There was a request by the Dutch Chamber of Commerce that we get a letter from the Israelis [saying] that they know it is not coming to Israel but to Palestine. And this sounded very weird at that point. Very, very weird. I still can’t explain it. This is one of the things I would still like to return to from this project. We got the letter. I signed the power of attorney for the Globus team members to do all that was necessary. We sent it off, and Samer and Globus made things happen in their way.

It wasn’t necessary at all, I would say. The documents came from an Israeli company that said “proxy company,” the proxy country was Israel and the end destination was Palestine, and the declaration of purpose clearly stated that it is in an exhibition taking place at the Academy, which is in Ramallah, not in Tel Aviv, etc. To me, that was really an unreasonable suggestion at that point, but something made them feel uncomfortable. So, I don’t know. I really cannot explain it.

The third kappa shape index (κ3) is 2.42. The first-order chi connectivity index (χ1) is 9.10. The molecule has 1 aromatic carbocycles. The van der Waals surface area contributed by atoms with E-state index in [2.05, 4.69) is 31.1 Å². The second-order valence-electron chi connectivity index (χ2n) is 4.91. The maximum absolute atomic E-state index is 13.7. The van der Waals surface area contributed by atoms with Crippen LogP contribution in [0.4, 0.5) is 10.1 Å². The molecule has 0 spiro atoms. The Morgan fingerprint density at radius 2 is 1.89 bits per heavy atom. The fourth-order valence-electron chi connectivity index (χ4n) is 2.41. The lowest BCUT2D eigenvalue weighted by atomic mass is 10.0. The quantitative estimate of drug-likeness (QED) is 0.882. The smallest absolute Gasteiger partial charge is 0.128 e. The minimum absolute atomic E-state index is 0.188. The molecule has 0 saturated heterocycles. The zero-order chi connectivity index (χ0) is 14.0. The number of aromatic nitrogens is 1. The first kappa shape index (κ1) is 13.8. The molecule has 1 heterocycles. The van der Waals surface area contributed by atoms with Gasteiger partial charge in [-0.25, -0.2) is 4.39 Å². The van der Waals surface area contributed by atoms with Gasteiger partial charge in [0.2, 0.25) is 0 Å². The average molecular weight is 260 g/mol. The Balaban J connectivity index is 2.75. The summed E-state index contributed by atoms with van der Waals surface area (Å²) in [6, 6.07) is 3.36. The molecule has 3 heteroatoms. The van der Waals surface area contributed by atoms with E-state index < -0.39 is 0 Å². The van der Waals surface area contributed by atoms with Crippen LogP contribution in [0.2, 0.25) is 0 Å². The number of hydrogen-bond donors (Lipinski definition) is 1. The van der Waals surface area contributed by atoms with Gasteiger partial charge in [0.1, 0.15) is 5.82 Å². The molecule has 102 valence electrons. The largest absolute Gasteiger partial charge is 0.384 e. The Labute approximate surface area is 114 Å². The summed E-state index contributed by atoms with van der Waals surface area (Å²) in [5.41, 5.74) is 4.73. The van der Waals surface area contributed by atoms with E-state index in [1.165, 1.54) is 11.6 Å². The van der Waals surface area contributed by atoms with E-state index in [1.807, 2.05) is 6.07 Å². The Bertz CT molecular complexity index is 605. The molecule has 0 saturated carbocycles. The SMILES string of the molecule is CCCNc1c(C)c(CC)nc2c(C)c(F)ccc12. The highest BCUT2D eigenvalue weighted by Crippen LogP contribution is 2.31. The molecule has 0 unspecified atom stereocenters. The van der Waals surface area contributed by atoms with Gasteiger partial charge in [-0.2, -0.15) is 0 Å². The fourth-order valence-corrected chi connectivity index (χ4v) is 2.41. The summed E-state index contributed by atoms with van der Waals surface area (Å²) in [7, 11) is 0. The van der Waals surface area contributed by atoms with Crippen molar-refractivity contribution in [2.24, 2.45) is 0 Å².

Charles Esche was more sanguine about the issue:

As far as I can see, the guy who I spoke to a couple of times changed his mind at a certain point from being—I wouldn’t say obstructionist, but very bureaucratic, very precisely bureaucratic. He suddenly became helpful. It didn’t help that he googled the project, and at that time the number one hit was a comment from a hardcore Zionist website saying how this project was once again showing the Israeli government in a bad light.18 He came across that link and he said, “So this is purely a propaganda thing?” And I said, “No it’s not. This is a genuine loan that we’re doing, I can’t be held responsible for every opinion on the Internet about it.”